READ THE FULL REVIEW HERE!

Day Moon by Brett Armstrong


Day Moon by Brett Armstrong
Tomorrow’s Edge Book One

Publisher: Clean Reads
Genre: Inspirational, Sci-Fi/Fantasy, Suspense/Mystery
Length: Full (376 pgs)
Age Recommendation: 12+
Rating: 4.5 stars
Review by Stargazer

BoM LASR YA copy

In A.D. 2039, a prodigious seventeen year old, Elliott, is assigned to work on a global soft-ware initiative his deceased grandfather helped found. Project Alexandria is intended to provide the entire world secure and equal access to all accumulated human knowledge. All forms of print are destroyed in good faith, to ensure everyone has equal footing, and Elliott knows he must soon part with his final treasure: a book of Shakespeare’s complete works gifted him by his grandfather. Before it is destroyed, Elliott notices something is amiss with the book, or rather Project Alexandria. The two do not match, including an extra sonnet titled “Day Moon”. When Elliott investigates, he uncovers far more than he bargained for. There are sinister forces backing Project Alexandria who have no intention of using it for its public purpose. Elliott soon finds himself on the run from federal authorities and facing betrayals and deceit from those closest to him. Following clues left by his grandfather, with agents close at hand, Elliott desperately hopes to find a way to stop Project Alexandria. All of history past and yet to be depend on it.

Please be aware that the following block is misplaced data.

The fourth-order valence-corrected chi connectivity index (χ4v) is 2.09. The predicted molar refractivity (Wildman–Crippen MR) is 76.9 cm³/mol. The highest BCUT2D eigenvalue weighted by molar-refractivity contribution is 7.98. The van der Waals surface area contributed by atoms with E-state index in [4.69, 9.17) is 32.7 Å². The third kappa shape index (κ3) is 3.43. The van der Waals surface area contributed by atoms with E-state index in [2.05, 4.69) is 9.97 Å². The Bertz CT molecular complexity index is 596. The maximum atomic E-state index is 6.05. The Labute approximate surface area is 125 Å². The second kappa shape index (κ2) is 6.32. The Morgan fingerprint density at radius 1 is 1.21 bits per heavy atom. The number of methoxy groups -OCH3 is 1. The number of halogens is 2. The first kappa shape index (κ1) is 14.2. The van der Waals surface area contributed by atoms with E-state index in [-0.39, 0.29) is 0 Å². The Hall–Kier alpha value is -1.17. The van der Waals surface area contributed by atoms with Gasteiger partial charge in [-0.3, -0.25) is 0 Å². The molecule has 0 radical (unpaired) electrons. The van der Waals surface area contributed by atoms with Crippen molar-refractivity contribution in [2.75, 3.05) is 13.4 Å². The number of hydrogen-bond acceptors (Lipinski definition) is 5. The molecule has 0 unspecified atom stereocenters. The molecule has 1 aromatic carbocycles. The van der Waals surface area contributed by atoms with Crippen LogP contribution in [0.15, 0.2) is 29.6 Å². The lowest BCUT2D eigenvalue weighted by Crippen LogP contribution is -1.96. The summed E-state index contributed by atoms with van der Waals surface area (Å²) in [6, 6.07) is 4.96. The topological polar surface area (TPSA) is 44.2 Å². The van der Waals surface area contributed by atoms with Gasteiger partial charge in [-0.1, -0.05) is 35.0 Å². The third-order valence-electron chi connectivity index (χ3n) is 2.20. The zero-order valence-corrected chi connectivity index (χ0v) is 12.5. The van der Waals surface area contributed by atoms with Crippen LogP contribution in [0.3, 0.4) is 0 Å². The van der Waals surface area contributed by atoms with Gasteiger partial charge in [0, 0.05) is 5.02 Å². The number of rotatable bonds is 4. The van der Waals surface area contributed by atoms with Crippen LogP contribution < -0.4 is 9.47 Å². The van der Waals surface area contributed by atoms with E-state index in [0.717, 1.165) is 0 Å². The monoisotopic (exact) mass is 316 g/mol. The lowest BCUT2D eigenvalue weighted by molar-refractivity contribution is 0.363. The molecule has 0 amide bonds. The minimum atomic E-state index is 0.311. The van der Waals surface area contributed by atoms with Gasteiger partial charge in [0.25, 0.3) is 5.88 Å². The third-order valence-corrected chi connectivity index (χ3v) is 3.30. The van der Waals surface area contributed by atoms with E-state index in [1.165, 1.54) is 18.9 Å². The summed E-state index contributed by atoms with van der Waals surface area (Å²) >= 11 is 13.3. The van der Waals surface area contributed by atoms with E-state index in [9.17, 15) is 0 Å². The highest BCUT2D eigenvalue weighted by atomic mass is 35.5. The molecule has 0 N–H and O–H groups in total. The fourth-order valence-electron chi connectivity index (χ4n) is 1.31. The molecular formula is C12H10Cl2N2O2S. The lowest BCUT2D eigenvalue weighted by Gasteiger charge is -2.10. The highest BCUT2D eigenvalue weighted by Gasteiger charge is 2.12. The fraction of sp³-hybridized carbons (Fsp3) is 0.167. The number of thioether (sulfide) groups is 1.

In making the world accessible for everyone-sometimes there are those who manipulate that accessibility to ensure their own motives are achieved.

Day Moon is an extraordinarily written book that follows Elliott, a college student, working on adding written books to Project Alexandria, a computer system designed to make all human knowledge accessible to all throughout the world. Through the course of his work, Elliott begins to notice that an original copy he possesses of Shakespeare’s plays is startlingly different than the electronic copy in Project Alexandria. It is not a huge jump to realize that there are those that would alter human records to reflect a different body of knowledge than one currently possessed.

I love the mystery and suspense surrounding Elliott. The plot unfolds so smoothly and seamlessly that it envelopes the reader in mystery and suspense without the overtones of immediate suspense. The strengthening and breaking of friendships between Elliott and his friends throughout the journey also leads to must suspense and suspicion. In a world where science and electronics have all but pushed out religion, Elliott finds himself looking deeper and deeper inward to understand the various riddles within Project Alexandria.

The dialogue is strong and the descriptions are thorough; in fact, some of the best character interaction involves the look or action rather than words. Brett Armstrong shows a definite understanding and appreciation for human communication, especially when cloaked within suspicion. The story is not overly violent or graphic, but finds the right amount of description and suspense to catch the reader and propel them into the story without going over the top.

The reality behind Day Moon is one that should seriously be considered since the similarities with our own technology and records certainly follow a similar path to the one described within Day Moon. The technological impact within the society and culture of the story could very well be on the horizon for our own society as well. While Day Moon is the first of the Tomorrow’s Edge Trilogy, it ends at a point that leaves the reader desiring to go to the next book, but not feeling unfulfilled as some trilogies do. It stops at a point that is perfect to give the reader an opportunity to pause, catch their breath, and then make the move to pick up the next in the trilogy!